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2. Large-scale generation certificates (LGCs)

Key messages

  • LGC spot prices passed $70 in mid-September, first time since November 2015.
    • Price has since softened, trading at around $65 in mid-October.
  • Voluntary cancellation reached a record 4.7 million LGCs in Q3. This takes total cancellation for the year at the end of Q3 to 6.2 million LGCs, a 46% increase on the same period in 2021.
  • 1.2 GW of new capacity was approved for LGC creation in first 3 quarters of 2022.
    • Based on applications currently being processed, 2.7 GW of capacity is expected to be approved in total for 2022.

Q3 2022 saw investment signals for renewables strengthen further with LGC prices significantly increasing. While the large-scale renewable capacity added to the grid appears to be stabilising at around 3 GW per year, the rising price of LGCs highlights the need for more investment.

LGC price momentum continues

The LGC spot price reached $70 in mid-September before falling to $64.25 at the end of the quarter. Over the quarter, the spot price increased by 30% with much of this gain seen in August and September (increase of $7.75 and $5.50 respectively). In comparison, the spot price increased by an average $1.40/month over the January to July period.

A similar uptrend in November 2015 saw the spot price crossing the $70 mark and remaining at that high level for the following three years (see Figure 2.1). Price increases in 2015 were driven by an expectation of LGC scarcity as 6.3 GW of capacity had to be both committed and built in a period of 4.5 years to meet the 2020 Renewable Energy Target (RET) with sufficient LGC liquidity. To put this in context, an average of only 0.4 GW per year had been built before that time.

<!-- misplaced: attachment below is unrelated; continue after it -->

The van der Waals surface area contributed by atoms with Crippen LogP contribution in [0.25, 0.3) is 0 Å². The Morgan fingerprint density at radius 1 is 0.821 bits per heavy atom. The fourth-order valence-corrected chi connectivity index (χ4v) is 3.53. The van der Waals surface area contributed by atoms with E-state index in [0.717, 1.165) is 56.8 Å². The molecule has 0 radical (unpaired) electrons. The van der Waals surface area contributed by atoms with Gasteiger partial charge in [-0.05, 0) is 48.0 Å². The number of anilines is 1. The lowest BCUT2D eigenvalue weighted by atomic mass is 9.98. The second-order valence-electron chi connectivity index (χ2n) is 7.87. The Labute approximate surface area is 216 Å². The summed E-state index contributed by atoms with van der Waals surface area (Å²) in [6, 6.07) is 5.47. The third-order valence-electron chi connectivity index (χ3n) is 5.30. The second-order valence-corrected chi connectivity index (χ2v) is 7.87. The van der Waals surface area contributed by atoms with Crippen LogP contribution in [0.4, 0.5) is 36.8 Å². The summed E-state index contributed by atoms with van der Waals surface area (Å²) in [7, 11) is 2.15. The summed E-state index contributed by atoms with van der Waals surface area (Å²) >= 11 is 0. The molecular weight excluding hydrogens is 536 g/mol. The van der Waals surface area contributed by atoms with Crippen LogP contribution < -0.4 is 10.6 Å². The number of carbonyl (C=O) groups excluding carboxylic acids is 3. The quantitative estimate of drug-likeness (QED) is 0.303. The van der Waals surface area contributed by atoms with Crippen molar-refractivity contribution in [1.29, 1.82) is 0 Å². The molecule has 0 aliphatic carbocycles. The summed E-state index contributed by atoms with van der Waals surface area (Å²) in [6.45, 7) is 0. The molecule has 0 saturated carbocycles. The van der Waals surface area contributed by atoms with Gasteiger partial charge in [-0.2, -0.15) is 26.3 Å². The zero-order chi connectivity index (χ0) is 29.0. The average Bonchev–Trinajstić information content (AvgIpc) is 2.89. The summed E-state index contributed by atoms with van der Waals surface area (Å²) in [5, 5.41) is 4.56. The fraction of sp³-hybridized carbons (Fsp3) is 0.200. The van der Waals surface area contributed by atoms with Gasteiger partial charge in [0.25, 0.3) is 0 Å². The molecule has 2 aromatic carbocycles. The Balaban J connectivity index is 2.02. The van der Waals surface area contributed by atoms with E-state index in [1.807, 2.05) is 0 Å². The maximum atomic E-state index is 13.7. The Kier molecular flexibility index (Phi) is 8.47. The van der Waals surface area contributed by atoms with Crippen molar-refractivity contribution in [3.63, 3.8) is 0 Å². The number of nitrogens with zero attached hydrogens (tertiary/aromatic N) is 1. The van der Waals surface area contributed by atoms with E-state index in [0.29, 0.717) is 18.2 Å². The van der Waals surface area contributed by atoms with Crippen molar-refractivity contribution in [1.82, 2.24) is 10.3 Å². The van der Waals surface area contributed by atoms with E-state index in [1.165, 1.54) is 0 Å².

Spot LGC prices did not decline until enough renewable capacity was built or committed to meet the target of 33,000 gigawatt hours (GWh) in 2020 when the market considered LGC supply would be adequate. Further explanation of price dynamics in the lead up to the RET being met is available in the March Quarter 2021 report.

While the expected generation eligible for LGCs of 44,000 GWh in 2022 (leading to new supply of 44 million LGCs) is materially above the annual target1, the LGC market is still in an effective deficit. This is essentially the product of the LGC shortfall provision which has resulted in $954 million in consolidated revenue (as at end of Q3 2022) that can be redeemed under the 3-year rule. The market is using shortfall and refund as an effective inter-year liquidity mechanism.

In short, this situation arose primarily as it was not until Q4 2016 that material capacity started to reach FID even though the revised target was legislated in July 2015, giving market certainty to invest. The second factor at play has been the rapidly increasing rate of voluntary cancellations of LGCs to prove use of renewable energy, with the expected 8 million for this calendar year effectively adding 8,000 GWh to the annual target.

The recent spot and forward price increases likely reflect the market fully considering the scale of the effective deficit that has now remained quite stable for 3 years, as annual voluntary LGC cancellations increase at a similar level to new added generation. Hence, the market may now be considering it likely that the real LGC supply/demand balance may be tight for several years despite around 3 GW of additional capacity likely to be approved for LGC creation each year over the next few years (see Table 2.1).

Table 2.1: Effective LGC balance at the end of 2022 assessment year
LGCs available from previous assessment years+7.8 million
2022 LGC supply (available for 2022 surrender)+44 million
Legislated demand for 2022 -32.6 million
Voluntary cancellations -8 million
Total shortfall charge refund (at end of Q3 2022)-14.7 million*
Effective balance (at the end of 2022 assessment year)-3.5 million

* This includes 4 million that is currently expected to be surrendered by February 2023 (or the right to claim refund forfeited).

Voluntary cancellation reaches record level

Q3 2022 recorded the single largest quarter of voluntary cancellations (see Figure 2.2). The 4.7 million LGCs cancelled is 36% higher than the previous record of 3.4 million in Q3 2020. Demand from GreenPower rose significantly with over 1 million LGCs cancelled in the program’s annual cancellation, typically done in Q3. This is the highest volume cancelled against GreenPower since 2017 and 59% more than the volume cancelled in 2021.